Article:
Douglas Kertland

From Wikipedia, the free encyclopedia
Jump to navigation Jump to search
Douglas Kertland
Personal information
Born(1887-11-23)November 23, 1887
Toronto, Ontario
DiedMarch 4, 1982(1982-03-04) (aged 94)

Douglas Edwin Kertland (November 23, 1887 – March 4, 1982) was a Canadian architect and athlete. He was a rower who competed in the 1908 Summer Olympics. He was a coxswain of the Canadian boat, which won the bronze medal in the men's eight. He later became an architect and designed numerous buildings in Canada, and was a president of the Royal Architectural Institute of Canada (RAIC).

Born in Toronto, Kertland joined the army during the First World War and went overseas with the 126th Battalion. After the war, he studied architecture in England before returning to Toronto. Upon his return, he worked for John M. Lyle (whose most well-known project is the Royal Alexandra Theatre in Toronto). He established his own practice in Toronto in 1926. He designed numerous homes in the Rosedale neighbourhood of Toronto. He won a 1928 design competition and designed the Art Deco Automotive Building exhibition hall at Exhibition Place in Toronto. He designed many hospitals and banks in addition to office and residential buildings. Kertland was president of the RAIC in 1956 and 1958. He was also an honorary member of both the New Zealand Institute of Architects and the American Association of Architects.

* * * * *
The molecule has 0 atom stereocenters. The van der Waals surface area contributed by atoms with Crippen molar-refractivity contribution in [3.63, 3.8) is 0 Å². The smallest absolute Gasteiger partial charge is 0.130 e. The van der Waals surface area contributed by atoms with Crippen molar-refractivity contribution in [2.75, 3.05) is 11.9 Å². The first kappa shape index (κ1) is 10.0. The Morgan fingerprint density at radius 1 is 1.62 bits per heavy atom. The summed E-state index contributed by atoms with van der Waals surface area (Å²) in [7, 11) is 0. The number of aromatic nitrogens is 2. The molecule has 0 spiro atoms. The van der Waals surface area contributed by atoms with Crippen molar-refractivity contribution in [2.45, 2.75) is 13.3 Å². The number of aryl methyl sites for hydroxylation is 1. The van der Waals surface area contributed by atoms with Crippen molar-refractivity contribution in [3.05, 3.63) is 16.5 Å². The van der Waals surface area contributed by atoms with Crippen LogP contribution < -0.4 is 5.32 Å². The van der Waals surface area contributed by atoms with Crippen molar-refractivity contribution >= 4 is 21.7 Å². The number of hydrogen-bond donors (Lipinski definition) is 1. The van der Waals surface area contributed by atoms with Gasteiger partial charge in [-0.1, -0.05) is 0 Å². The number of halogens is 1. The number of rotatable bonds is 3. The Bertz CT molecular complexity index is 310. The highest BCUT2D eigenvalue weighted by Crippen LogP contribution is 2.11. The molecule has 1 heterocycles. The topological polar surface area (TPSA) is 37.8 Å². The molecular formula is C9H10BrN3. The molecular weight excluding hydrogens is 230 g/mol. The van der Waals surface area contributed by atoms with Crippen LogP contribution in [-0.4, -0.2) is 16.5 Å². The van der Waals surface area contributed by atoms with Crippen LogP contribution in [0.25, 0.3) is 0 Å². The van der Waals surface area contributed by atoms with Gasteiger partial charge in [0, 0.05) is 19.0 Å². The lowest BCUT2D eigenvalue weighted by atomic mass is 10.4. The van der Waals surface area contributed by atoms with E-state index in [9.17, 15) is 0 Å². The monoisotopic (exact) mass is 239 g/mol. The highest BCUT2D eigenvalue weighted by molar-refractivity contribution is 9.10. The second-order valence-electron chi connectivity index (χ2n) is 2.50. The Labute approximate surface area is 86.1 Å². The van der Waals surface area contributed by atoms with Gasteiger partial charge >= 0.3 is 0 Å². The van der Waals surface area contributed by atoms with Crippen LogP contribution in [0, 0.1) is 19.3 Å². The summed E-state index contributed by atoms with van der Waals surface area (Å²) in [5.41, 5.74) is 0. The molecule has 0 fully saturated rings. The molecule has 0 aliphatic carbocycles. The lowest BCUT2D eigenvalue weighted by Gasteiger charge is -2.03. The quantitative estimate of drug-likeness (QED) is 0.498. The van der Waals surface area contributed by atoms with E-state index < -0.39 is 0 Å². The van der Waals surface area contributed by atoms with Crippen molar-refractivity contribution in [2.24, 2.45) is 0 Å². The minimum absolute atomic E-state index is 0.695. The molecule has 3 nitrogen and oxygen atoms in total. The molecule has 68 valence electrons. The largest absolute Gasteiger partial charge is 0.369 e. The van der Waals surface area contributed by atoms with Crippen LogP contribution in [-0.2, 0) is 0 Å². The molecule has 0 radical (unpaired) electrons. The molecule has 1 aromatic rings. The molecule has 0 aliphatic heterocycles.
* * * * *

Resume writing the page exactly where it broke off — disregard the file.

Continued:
He was married to Gladys McMurrich and, later, to May Warren Bray. In 1976, he donated the records of his architectural practices to the Archives of Ontario.

External links[edit]